Marlborough had won a decisive victory. The Franco-Spanish had lost most of their baggage and artillery (54 pieces out of 60), 2,000 men killed or wounded and 6,000 men taken prisoners.

Order of Battle

Allied Order of Battle

Commander-in-chief: Duke of Marlborough

Summary: 117 sqns (including the Danish horse), 80 bns

N.B.: units are listed from right to left.

First Line Second Line
Cavalry Right Wing
British Scots Dragoons

British Royal Dragoons of Ireland

British Queen's Regiment of Horse
British Cadogan’s Horse
British Duke of Leinster's Horse
British Carabineers
British Wood's Horse

unidentified Dutch units (18 sqns)

unidentified Allied cavalry units
Infantry right wing
British I./1st Foot Guards (1 bn)

British I./1st Royal Scots (1 bn)
British Earl Od Derby’s Foot (1 bn)
British John Borthwick’s Foot (1 bn) aka Cameronians
British Sampson de Lalo’s Foot (1 bn)
British Welsh Regiment of Fuzileers (1 bn)
British Queen’s Regiment of Foot (1 bn)

British Prince George of Denmark's Foot (1 bn) aka The Buffs
British Scots Fusiliers (1 bn)
British Evans's Foot (1 bn)
British Macartney's Foot (1 bn)
British Stringer's Foot (1 bn)
British Hon. Emmanuel Scrope Howe's Foot (1 bn)

British II./1st Royal Scots (1 bn)

British Royal Regiment of Ireland (1 bn)
British Thomas Farrington's Foot (1 bn)
British Thomas Meredith's Foot (1 bn)
British William Tatton’s Foot (1 bn)
British Lord North and Grey’s Foot (1 bn)

unidentified Allied infantry units

Infantry left wing
unidentified Allied infantry units unidentified Allied infantry units
Cavalry left wing
unidentified Allied cavalry units unidentified Allied cavalry units

French Order of Battle

The following order of battle is based on the order of battle of 15 May 1706, detailed in the work of Pelet and Vault

Commander-in-chief: Elector Maximilian II of Bavaria and Maréchal Villeroy

Summary: 109 sqns, 72 bns

First Line Second Line
Cavalry Right Wing
Nautaff’s Brigade
  • ??? Nautaff Dragoons (2 sqns) unidentified unit
  • Spanish Acquaviva Dragoons (3 sqns)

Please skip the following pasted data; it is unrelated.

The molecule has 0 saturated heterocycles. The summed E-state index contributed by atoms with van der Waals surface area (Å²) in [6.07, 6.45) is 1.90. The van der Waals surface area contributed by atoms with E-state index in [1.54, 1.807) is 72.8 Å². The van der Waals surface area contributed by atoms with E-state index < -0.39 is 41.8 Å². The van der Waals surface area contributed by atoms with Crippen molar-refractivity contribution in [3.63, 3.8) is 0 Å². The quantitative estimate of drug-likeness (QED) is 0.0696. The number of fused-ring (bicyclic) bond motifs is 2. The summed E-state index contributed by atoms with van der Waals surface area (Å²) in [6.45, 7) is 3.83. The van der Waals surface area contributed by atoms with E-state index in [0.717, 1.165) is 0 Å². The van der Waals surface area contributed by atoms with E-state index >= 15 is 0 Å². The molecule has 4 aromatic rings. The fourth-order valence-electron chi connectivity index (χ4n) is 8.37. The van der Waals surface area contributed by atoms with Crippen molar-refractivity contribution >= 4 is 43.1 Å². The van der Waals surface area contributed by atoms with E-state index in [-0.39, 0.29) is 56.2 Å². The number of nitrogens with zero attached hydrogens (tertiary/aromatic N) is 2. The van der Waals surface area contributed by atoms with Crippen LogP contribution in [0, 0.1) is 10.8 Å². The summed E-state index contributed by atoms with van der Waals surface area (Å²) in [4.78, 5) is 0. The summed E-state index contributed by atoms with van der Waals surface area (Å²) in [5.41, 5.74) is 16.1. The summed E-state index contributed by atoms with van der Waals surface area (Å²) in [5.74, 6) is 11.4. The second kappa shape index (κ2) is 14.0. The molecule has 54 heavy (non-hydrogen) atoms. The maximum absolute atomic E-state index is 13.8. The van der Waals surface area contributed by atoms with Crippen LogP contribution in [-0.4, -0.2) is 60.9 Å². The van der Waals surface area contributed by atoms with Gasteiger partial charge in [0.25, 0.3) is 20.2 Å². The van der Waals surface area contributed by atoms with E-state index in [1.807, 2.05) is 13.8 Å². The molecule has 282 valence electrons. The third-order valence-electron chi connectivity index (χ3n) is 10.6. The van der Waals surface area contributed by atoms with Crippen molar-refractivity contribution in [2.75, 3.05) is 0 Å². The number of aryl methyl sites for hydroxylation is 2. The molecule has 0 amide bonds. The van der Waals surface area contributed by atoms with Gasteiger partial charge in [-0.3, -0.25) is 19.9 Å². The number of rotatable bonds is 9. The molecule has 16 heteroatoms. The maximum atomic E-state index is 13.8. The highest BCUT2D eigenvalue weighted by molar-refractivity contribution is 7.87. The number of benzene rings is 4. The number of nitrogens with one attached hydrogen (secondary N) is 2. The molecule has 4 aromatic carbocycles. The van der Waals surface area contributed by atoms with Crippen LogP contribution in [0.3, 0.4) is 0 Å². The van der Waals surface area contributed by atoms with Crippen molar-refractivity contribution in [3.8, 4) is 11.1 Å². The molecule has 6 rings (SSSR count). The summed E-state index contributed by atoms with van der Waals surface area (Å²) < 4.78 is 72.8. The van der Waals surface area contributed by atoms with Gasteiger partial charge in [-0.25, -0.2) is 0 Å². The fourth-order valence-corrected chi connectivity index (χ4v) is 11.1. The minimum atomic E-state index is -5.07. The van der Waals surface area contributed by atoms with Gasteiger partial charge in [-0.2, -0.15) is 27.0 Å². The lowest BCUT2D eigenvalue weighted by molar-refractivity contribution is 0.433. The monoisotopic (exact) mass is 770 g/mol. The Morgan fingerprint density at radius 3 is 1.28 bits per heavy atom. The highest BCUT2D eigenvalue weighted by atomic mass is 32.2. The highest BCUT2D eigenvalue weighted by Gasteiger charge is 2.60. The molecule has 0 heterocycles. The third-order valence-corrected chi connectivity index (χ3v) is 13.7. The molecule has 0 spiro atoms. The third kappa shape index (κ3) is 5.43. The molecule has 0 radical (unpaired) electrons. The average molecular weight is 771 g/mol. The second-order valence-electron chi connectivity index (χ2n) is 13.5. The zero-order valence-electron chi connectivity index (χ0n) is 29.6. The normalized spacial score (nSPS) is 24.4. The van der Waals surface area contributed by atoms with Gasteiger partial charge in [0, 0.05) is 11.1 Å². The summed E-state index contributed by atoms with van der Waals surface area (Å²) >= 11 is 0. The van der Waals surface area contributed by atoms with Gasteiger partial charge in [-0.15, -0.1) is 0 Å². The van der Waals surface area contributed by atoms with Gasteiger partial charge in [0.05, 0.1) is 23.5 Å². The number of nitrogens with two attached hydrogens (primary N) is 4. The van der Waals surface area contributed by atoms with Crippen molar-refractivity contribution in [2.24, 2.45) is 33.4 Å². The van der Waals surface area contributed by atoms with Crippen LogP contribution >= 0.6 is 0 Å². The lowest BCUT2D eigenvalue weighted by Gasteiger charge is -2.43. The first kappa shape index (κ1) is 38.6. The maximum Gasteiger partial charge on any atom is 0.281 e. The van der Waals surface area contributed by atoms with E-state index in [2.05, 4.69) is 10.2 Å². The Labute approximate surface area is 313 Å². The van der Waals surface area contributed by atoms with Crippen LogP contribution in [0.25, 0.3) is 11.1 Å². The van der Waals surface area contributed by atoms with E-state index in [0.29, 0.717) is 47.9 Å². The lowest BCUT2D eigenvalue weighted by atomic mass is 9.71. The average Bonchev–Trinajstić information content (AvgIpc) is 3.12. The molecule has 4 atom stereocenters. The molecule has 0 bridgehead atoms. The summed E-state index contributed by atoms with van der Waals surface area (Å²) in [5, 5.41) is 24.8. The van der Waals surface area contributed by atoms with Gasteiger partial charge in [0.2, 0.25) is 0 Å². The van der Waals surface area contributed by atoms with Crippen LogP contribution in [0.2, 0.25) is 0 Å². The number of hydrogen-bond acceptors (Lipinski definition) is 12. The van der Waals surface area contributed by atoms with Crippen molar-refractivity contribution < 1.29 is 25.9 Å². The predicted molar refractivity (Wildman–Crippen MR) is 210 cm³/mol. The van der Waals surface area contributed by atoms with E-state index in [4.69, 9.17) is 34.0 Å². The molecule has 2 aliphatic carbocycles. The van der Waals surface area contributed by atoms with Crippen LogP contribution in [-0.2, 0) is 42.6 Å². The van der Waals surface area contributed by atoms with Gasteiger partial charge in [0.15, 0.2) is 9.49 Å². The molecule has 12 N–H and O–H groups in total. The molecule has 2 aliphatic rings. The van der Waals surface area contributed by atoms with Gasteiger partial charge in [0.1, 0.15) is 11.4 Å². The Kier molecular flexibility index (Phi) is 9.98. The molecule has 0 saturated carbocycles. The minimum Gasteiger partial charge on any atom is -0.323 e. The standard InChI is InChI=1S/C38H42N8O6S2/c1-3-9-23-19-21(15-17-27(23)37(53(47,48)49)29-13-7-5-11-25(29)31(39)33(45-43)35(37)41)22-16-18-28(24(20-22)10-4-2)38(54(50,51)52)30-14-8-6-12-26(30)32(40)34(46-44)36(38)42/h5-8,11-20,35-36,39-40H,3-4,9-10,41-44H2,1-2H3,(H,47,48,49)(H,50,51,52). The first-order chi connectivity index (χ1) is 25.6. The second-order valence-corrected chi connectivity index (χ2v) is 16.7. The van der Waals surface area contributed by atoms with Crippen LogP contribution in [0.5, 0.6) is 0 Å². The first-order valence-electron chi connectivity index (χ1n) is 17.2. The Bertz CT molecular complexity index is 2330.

• ??? Le Roi Dragons (3 sqns) unidentified unit

French Maison du Roi (13 sqns)

Nill’s Brigade

  • French Tarente Cavalerie (2 sqns)
  • French Courcillon Cavalerie (2 sqns)

Mimur’s Brigade

  • French Toulouse Cavalerie (3 sqns)
  • French Royal-Étranger Cavalerie (3 sqns)
unidentified hussar unit (3 sqns)

Ferrare’s Brigade

Apelterre’s Brigade

Bar’s Brigade

Nugent’s Brigade

Mortani’s Brigade

Infantry centre
Seluc’s Brigade
  • Cologne Gardes (2 bns)
  • Bavarian Gardes (3 bns)

Albergotti’s Brigade

Steckenberg’s Brigade

Alsace Brigade

Montpesat’s Brigade

  • French Gardes Françaises (6 bns)
  • French Gardes Suisses (3 bns)

La Marck’s Brigade

Isenghein’s Brigade

Du Baril’s Brigade

Zuñiga’s Brigade

Nonan’s Brigade

Wolfskehl’s Brigade

  • ??? Wolfskehl Infantry (1 bn) unidentified unit
  • Bavarian Kurprinz Infantry (2 bns)

Greder’s Brigade

Grimaldi’s Brigade

  • French (Piedmontese) Nice Infanterie (1 bn)
  • French (Italian) Saint-Segond Infanterie (1 bn)

Nassau’s Brigade

  • Spanish (German) Nassau Infantry (1 bn)
  • Spanish (German) Holstein Infantry (1 bn) unidentified unit

Besenval’s Brigade

Saint-Pierre’s Brigade

Leyde’s Brigade

  • Spanish Leyde Infantry (1 bn) unidentified unit
  • Spanish Bournonville Infantry (1 bn) unidentified unit

Pfiffer’s Brigade

Grimaldi’s Brigade

  • Spanish Berghes Infantry (1 bn) unidentified unit
  • Spanish Laernes Infantry (1 bn) unidentified unit
  • Spanish Grimaldi Infantry (1 bn) unidentified unit
Cavalry left wing
Rosen’s Brigade
  • French Royal-Cravate Cavalerie (3 sqns)
  • French (German) Rosen Cavalerie (2 sqns)

Santini’s Brigade

  • Cologne Arco Cuirassiers (2 sqns) unidentified unit
  • Bavarian Weikel Cuirassiers (3 sqns)
  • Bavarian Arco Cuirassiers (3 sqns)

Gardes Brigade

  • Bavarian Carabiniers (1 sqn)
  • Spanish Guardias de España (3 sqns)
  • Cologne Garde à cheval (1 sqn)
  • Bavarian Garde du Corps (1 sqn)
  • Bavarian Grenadiers à cheval (1 sqn)

d’Escorail’s Brigade

Beringhen’s Brigade
  • French Béringhen Cavalerie (3 sqns)
  • Spanish Cano Cavalry (2 sqns)

Costa’s Brigade

  • ??? Dobbelstein Cavalry (2 sqns) unidentified unit
  • Bavarian Wolframsdorf Cuirassiers (3 sqns)
  • Bavarian Costa Cuirassiers (3 sqns)
  • Bavarian Prinz Philipp Karabiniers (3 sqns)

Chassonville’s Brigade

  • ??? Chassonville Dragons (2 sqns) unidentified unit
  • ??? Bretagne Dragons (3 sqns) unidentified unit

There were also contingents of the French Royal-Artillerie and Royal-Bombardiers.

References

This article incorporates texts from the following books, which are now in the public domain:

  • Fortescue, J. W.: A History of the British Army, Vol. I, MacMillan, London, 1899, pp. 466-472
  • Pelet and François Eugène de Vault: Mémoires militaires relatifs à la Succession d'Espagne sous Louis XIV, Vol. 6, 1845, pp. 31-38, 486-487
  • Kane, Richard: Campaigns of king William and queen Anne, from 1689 to 1712, London: J. Millan, 1745, pp. 64-68